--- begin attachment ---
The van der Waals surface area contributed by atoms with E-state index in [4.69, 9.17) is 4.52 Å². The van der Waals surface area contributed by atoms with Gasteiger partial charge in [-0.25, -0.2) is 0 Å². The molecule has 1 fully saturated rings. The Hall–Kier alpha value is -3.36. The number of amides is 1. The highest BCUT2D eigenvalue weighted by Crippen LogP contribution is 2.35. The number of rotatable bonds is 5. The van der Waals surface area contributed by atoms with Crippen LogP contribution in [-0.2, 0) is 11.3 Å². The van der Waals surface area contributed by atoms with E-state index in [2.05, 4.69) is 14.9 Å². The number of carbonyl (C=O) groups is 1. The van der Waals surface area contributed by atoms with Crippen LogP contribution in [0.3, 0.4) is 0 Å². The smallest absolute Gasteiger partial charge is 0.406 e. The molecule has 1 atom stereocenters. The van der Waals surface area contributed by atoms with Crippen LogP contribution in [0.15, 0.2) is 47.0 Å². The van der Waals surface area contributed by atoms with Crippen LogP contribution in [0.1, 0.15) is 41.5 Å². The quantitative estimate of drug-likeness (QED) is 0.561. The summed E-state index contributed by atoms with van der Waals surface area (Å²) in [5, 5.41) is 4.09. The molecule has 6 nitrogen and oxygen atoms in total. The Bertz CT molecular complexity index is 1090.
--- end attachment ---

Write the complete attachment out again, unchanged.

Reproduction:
The van der Waals surface area contributed by atoms with E-state index in [4.69, 9.17) is 4.52 Å². The van der Waals surface area contributed by atoms with Gasteiger partial charge in [-0.25, -0.2) is 0 Å². The molecule has 1 fully saturated rings. The Hall–Kier alpha value is -3.36. The number of amides is 1. The highest BCUT2D eigenvalue weighted by Crippen LogP contribution is 2.35. The number of rotatable bonds is 5. The van der Waals surface area contributed by atoms with Crippen LogP contribution in [-0.2, 0) is 11.3 Å². The van der Waals surface area contributed by atoms with E-state index in [2.05, 4.69) is 14.9 Å². The number of carbonyl (C=O) groups is 1. The van der Waals surface area contributed by atoms with Crippen LogP contribution in [0.3, 0.4) is 0 Å². The smallest absolute Gasteiger partial charge is 0.406 e. The molecule has 1 atom stereocenters. The van der Waals surface area contributed by atoms with Crippen LogP contribution in [0.15, 0.2) is 47.0 Å². The van der Waals surface area contributed by atoms with Crippen LogP contribution in [0.1, 0.15) is 41.5 Å². The quantitative estimate of drug-likeness (QED) is 0.561. The summed E-state index contributed by atoms with van der Waals surface area (Å²) in [5, 5.41) is 4.09. The molecule has 6 nitrogen and oxygen atoms in total. The Bertz CT molecular complexity index is 1090.